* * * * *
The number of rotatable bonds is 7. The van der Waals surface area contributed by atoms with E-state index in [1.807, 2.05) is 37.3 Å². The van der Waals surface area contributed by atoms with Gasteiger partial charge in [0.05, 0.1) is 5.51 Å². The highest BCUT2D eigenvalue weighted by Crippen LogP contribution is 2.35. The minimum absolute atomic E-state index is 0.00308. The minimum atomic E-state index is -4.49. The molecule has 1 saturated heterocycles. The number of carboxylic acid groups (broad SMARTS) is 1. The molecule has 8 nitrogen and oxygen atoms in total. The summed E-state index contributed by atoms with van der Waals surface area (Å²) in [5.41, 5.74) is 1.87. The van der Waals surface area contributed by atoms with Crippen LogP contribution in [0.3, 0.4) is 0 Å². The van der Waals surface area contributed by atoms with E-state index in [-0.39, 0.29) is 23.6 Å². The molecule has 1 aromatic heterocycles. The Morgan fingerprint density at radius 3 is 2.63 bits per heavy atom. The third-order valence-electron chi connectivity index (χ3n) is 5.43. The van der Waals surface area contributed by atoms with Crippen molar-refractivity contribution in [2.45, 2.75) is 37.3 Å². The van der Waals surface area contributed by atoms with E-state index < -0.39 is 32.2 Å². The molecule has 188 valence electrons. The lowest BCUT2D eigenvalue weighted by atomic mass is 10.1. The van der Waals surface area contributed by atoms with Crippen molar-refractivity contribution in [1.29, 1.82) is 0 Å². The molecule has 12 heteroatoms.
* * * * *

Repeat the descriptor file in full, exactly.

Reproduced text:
The number of rotatable bonds is 7. The van der Waals surface area contributed by atoms with E-state index in [1.807, 2.05) is 37.3 Å². The van der Waals surface area contributed by atoms with Gasteiger partial charge in [0.05, 0.1) is 5.51 Å². The highest BCUT2D eigenvalue weighted by Crippen LogP contribution is 2.35. The minimum absolute atomic E-state index is 0.00308. The minimum atomic E-state index is -4.49. The molecule has 1 saturated heterocycles. The number of carboxylic acid groups (broad SMARTS) is 1. The molecule has 8 nitrogen and oxygen atoms in total. The summed E-state index contributed by atoms with van der Waals surface area (Å²) in [5.41, 5.74) is 1.87. The van der Waals surface area contributed by atoms with Crippen LogP contribution in [0.3, 0.4) is 0 Å². The van der Waals surface area contributed by atoms with E-state index in [-0.39, 0.29) is 23.6 Å². The molecule has 1 aromatic heterocycles. The Morgan fingerprint density at radius 3 is 2.63 bits per heavy atom. The third-order valence-electron chi connectivity index (χ3n) is 5.43. The van der Waals surface area contributed by atoms with Crippen molar-refractivity contribution in [2.45, 2.75) is 37.3 Å². The van der Waals surface area contributed by atoms with E-state index < -0.39 is 32.2 Å². The molecule has 188 valence electrons. The lowest BCUT2D eigenvalue weighted by atomic mass is 10.1. The van der Waals surface area contributed by atoms with Crippen molar-refractivity contribution in [1.29, 1.82) is 0 Å². The molecule has 12 heteroatoms.